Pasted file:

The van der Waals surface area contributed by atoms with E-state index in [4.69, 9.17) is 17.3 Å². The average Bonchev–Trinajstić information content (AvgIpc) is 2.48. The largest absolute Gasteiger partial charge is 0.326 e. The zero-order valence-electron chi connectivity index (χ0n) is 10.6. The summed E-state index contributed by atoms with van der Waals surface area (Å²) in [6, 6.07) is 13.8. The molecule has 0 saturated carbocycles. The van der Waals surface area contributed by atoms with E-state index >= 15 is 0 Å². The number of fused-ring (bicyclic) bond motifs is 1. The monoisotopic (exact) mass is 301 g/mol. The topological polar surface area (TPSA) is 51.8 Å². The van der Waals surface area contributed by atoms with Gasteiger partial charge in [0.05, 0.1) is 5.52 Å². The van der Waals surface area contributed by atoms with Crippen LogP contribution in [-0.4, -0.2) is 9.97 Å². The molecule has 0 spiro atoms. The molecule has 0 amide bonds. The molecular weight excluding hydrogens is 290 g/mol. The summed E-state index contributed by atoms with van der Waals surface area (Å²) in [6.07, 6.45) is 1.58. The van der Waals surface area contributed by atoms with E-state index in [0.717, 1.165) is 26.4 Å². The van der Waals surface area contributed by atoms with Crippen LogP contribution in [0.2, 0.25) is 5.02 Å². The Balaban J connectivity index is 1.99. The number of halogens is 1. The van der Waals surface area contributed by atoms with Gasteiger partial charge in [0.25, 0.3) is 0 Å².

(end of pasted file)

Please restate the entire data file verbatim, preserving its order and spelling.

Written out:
The van der Waals surface area contributed by atoms with E-state index in [4.69, 9.17) is 17.3 Å². The average Bonchev–Trinajstić information content (AvgIpc) is 2.48. The largest absolute Gasteiger partial charge is 0.326 e. The zero-order valence-electron chi connectivity index (χ0n) is 10.6. The summed E-state index contributed by atoms with van der Waals surface area (Å²) in [6, 6.07) is 13.8. The molecule has 0 saturated carbocycles. The van der Waals surface area contributed by atoms with E-state index >= 15 is 0 Å². The number of fused-ring (bicyclic) bond motifs is 1. The monoisotopic (exact) mass is 301 g/mol. The topological polar surface area (TPSA) is 51.8 Å². The van der Waals surface area contributed by atoms with Gasteiger partial charge in [0.05, 0.1) is 5.52 Å². The van der Waals surface area contributed by atoms with Crippen LogP contribution in [-0.4, -0.2) is 9.97 Å². The molecule has 0 spiro atoms. The molecule has 0 amide bonds. The molecular weight excluding hydrogens is 290 g/mol. The summed E-state index contributed by atoms with van der Waals surface area (Å²) in [6.07, 6.45) is 1.58. The van der Waals surface area contributed by atoms with E-state index in [0.717, 1.165) is 26.4 Å². The van der Waals surface area contributed by atoms with Crippen LogP contribution in [0.2, 0.25) is 5.02 Å². The Balaban J connectivity index is 1.99. The number of halogens is 1. The van der Waals surface area contributed by atoms with Gasteiger partial charge in [0.25, 0.3) is 0 Å².